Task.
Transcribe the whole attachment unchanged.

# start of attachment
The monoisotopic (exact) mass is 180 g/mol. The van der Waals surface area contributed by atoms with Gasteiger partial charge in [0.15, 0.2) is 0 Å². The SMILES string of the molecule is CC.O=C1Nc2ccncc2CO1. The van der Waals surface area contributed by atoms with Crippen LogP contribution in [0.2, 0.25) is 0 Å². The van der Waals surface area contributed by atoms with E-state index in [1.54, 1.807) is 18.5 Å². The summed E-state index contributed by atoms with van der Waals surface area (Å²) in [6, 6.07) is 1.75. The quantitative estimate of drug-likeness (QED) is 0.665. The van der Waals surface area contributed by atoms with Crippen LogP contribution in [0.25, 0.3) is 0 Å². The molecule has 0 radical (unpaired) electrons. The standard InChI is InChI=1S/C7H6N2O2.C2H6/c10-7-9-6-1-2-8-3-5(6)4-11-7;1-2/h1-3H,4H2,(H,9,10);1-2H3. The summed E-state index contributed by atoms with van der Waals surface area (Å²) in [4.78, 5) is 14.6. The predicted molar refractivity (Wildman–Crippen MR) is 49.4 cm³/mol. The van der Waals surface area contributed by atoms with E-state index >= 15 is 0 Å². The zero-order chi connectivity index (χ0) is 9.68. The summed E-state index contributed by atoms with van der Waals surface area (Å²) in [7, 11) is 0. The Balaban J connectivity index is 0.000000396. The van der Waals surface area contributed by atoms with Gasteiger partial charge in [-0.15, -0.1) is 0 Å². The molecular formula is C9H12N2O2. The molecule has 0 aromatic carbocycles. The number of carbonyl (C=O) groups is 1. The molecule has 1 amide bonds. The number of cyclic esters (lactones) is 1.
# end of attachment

The monoisotopic (exact) mass is 180 g/mol. The van der Waals surface area contributed by atoms with Gasteiger partial charge in [0.15, 0.2) is 0 Å². The SMILES string of the molecule is CC.O=C1Nc2ccncc2CO1. The van der Waals surface area contributed by atoms with Crippen LogP contribution in [0.2, 0.25) is 0 Å². The van der Waals surface area contributed by atoms with E-state index in [1.54, 1.807) is 18.5 Å². The summed E-state index contributed by atoms with van der Waals surface area (Å²) in [6, 6.07) is 1.75. The quantitative estimate of drug-likeness (QED) is 0.665. The van der Waals surface area contributed by atoms with Crippen LogP contribution in [0.25, 0.3) is 0 Å². The molecule has 0 radical (unpaired) electrons. The standard InChI is InChI=1S/C7H6N2O2.C2H6/c10-7-9-6-1-2-8-3-5(6)4-11-7;1-2/h1-3H,4H2,(H,9,10);1-2H3. The summed E-state index contributed by atoms with van der Waals surface area (Å²) in [4.78, 5) is 14.6. The predicted molar refractivity (Wildman–Crippen MR) is 49.4 cm³/mol. The van der Waals surface area contributed by atoms with E-state index >= 15 is 0 Å². The zero-order chi connectivity index (χ0) is 9.68. The summed E-state index contributed by atoms with van der Waals surface area (Å²) in [7, 11) is 0. The Balaban J connectivity index is 0.000000396. The van der Waals surface area contributed by atoms with Gasteiger partial charge in [-0.15, -0.1) is 0 Å². The molecular formula is C9H12N2O2. The molecule has 0 aromatic carbocycles. The number of carbonyl (C=O) groups is 1. The molecule has 1 amide bonds. The number of cyclic esters (lactones) is 1.